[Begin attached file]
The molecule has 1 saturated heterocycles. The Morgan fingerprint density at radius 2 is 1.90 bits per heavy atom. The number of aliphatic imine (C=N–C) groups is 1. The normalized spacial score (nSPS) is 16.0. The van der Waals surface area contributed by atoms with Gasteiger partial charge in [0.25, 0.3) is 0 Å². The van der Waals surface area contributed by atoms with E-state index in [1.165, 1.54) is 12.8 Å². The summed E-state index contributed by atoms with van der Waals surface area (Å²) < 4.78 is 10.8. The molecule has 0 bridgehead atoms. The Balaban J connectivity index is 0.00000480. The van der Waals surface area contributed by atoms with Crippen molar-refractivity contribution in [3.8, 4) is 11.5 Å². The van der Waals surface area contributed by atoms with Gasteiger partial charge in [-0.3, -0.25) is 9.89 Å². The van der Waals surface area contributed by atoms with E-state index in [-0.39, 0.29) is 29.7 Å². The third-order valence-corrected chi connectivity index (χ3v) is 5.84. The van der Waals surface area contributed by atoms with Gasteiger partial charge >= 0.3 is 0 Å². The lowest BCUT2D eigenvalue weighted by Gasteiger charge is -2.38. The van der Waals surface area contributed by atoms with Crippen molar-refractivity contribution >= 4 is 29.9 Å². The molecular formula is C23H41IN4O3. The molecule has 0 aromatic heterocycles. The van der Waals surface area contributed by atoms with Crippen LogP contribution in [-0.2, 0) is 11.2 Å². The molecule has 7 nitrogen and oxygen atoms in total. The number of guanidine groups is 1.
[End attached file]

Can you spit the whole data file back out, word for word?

The molecule has 1 saturated heterocycles. The Morgan fingerprint density at radius 2 is 1.90 bits per heavy atom. The number of aliphatic imine (C=N–C) groups is 1. The normalized spacial score (nSPS) is 16.0. The van der Waals surface area contributed by atoms with Gasteiger partial charge in [0.25, 0.3) is 0 Å². The van der Waals surface area contributed by atoms with E-state index in [1.165, 1.54) is 12.8 Å². The summed E-state index contributed by atoms with van der Waals surface area (Å²) < 4.78 is 10.8. The molecule has 0 bridgehead atoms. The Balaban J connectivity index is 0.00000480. The van der Waals surface area contributed by atoms with Crippen molar-refractivity contribution in [3.8, 4) is 11.5 Å². The van der Waals surface area contributed by atoms with Gasteiger partial charge in [-0.3, -0.25) is 9.89 Å². The van der Waals surface area contributed by atoms with E-state index in [-0.39, 0.29) is 29.7 Å². The third-order valence-corrected chi connectivity index (χ3v) is 5.84. The van der Waals surface area contributed by atoms with Gasteiger partial charge >= 0.3 is 0 Å². The lowest BCUT2D eigenvalue weighted by Gasteiger charge is -2.38. The van der Waals surface area contributed by atoms with Crippen molar-refractivity contribution >= 4 is 29.9 Å². The molecular formula is C23H41IN4O3. The molecule has 0 aromatic heterocycles. The van der Waals surface area contributed by atoms with Crippen LogP contribution in [-0.2, 0) is 11.2 Å². The molecule has 7 nitrogen and oxygen atoms in total. The number of guanidine groups is 1.